Laura Seitz, Deseret News

Competing in Utah gave U.S. Athletes the kind of home field advantage they needed to permanently etch a place for winter sports in the hearts and minds of Americans. Still reeling from the terrorist attacks of Sept. 11, the country devoured the feel-good stories of the athletes who battled the world for Olympic glory in heart of the Wasatch Mountains. In 2002, the U.S. Olympic team won a record-setting 34 medals, nearly two and a half times as many as the country had earned in 1998. They shattered world records, capped comebacks and overcame odds to stand for one moment on a podium and be recognized for their achievements. Here are some of the most memorable medal moments from the 2002 Winter Olympics.

Shannon Bahrke
Laura Seitz, Deseret News

This 21-year-old California native earned the first medal for the U.S. Team in mogul skiing on the first afternoon of competition, Feb. 9. After not even finishing in the top 10 in World Cup competition that season, she surprised everyone but herself with a silver medal in the ski race at Deer Valley. She subsequently competed in two other Olympic Games, earning bronze in Vancouver. She is now retired, married and running her own business, Silver Bean Coffee, in Salt Lake City.

Kelly Clark
Chuck Wing, Deseret News

The day after Bahrke won the first U.S. medal, the 18-year-old Vermont native won the country's first gold in snowboard half-pipe. Ten years later, she is still competing, earning a bronze in Vancouver and winning her last 13 competitions, including back-to-back X Games gold medals.

Jim Shea, Jr
Jeffrey D. Allred, Deseret News

Skeleton's Shea tucked a photo of his gold-winning grandfather, Jack Shea, into his helmet and then sped down the track at the Utah Olympic Park to an Olympic Gold medal. Jack Shea had died in a car accident a few months earlier, and Jim wore his grandfather's gold medal onto the podium when he received his own. Ten years later he plans to attempt an Olympic comeback, but this time in bobsled.

Ross Powers
Ravell Call, Deseret News

The soft-spoken snowboarder led the young American squad to an Olympic first - a podium sweep in snowboarding. Powers won gold with Danny Kass earning silver and JJ Thomas claiming bronze. Ten years later, he's still competing but has also used his wealth and platform to help other athletes by starting the Level Field Fund, which gives financial assistance to budding athletes.

Derek Parra
Jason Olson, Deseret News

The first Mexican-American to win a gold medal in the Winter Olympics, the humble Home Depot employee finished the games with two medals and a legion of fans. Ten years later he works at the Utah Olympic Oval where he won his medals, teaching youngsters the sport of speed skating.

Bode Miller
Johanna Workman

He won two silver medals, both in dramatic fashion in Alpine skiing. He became the first American man to win a medal in the combined event, and then he moved from seventh to second in the giant slalom. Ten years later he is still skiing for the U.S. Ski Team and remains one of its most successful and decorated skiers.

Apolo Anton Ohno
Stuart Johnson, Deseret News

Competing in his first Olympic Games, Ohno became a heartthrob with his gutsy speedskating and charming way. He earned two medals (gold in 1,500 and silver in 1,000) but he was expected to win four. He emerged as one of the most popular athletes from the 2002 Games. Ten years later he's had an historic career earning more medals than any other winter sport athlete (8). He's currently taking time away from the sport and involving himself in business ventures, but friends said a 2014 Olympic run is not out of the question.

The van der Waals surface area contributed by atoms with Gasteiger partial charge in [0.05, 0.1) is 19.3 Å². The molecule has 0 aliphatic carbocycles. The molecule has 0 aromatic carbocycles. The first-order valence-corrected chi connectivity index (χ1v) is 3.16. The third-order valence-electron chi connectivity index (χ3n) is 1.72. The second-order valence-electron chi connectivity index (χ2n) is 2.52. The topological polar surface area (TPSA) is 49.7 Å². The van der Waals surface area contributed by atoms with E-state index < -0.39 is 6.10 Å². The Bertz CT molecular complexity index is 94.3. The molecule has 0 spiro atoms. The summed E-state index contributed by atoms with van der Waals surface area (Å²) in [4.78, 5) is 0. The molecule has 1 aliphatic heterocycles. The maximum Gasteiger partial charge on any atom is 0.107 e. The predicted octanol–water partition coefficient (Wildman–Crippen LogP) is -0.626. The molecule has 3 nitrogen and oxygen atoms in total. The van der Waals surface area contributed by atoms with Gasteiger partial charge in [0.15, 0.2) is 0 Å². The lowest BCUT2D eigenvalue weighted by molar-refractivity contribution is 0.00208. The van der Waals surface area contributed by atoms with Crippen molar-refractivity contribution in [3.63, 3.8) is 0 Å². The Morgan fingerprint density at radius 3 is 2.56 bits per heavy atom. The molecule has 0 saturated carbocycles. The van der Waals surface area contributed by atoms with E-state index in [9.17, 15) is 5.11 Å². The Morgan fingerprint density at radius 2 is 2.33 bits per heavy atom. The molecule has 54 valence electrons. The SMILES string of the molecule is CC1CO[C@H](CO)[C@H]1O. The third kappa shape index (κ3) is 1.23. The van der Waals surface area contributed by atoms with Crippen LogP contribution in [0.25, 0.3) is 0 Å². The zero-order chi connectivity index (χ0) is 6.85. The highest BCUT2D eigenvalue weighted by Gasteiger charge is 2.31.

Sarah Hughes
Johanna Workman

The teenage powerhouse turned in a nearly flawless freeskate performance and bested Russian powerhouse Irina Slutskaya and skating Icon Michelle Kwan to take the gold in figure skating. And like everything in figure skating in 2002, there was controversy. The Russians protested the result, but the judges' decision stood. A controversy involving Russian and Canadian pairs skaters, dubbed "Skategate" eventually led to sweeping changes in the way figure skaters are judged.

Joe Pack
Ravell Call, Deseret News

The state's native son won a silver medal in his home town in aerials. He promptly declared Park City Football to be king and said he planned to celebrate by walking the streets of hometown thanking everyone for their support.

Tristan Gale
Keith Johnson, Deseret News

This New Mexico native became a testiment to what the state could produce with the newly constructed Olympic Park in Park City. She moved to Salt Lake City to become a skeleton racer, and ended up earning a gold medal in the 2002 Games. Ten years later she lives in Reno, Nevada, is married and attending college.

Chris Witty
Johanna Workman

Just a month after she was diagnosed with mononucleosis, this speedskater set a world record and won a gold medal in the 1000-meter race. In that same race, Witty’s teammate, Jennifer Rodriguez earned a bronze medal. Hers was one of three gold medals won by speedskaters at the Utah Olympic Oval.

Casey FitzRandolph
Scott G. Winterton, Deseret News

Edging a Japanese skater by three-100ths of a second, FitzRandolph earned a gold medal in the 500 meter event. He is married with two children, living in his native Wisconsin.

Todd Hayes, Bill Schuffenhauer (Ogden), Garrett Hines, and Randy Jones, USA Bobsled
John Gichigi, Getty Images

This crew ended a 46-year Olympic medal drought in bobsled when they won silver at the Utah Olympic Park. The other U.S. Sled finished third to make it a huge day for this country’s bobsled program. Schuffenhauer, who grew up in Utah and still lives here, was added to the team after brakeman Pavle Jovanovic was banned from the sport for two years after testing positive for steroids.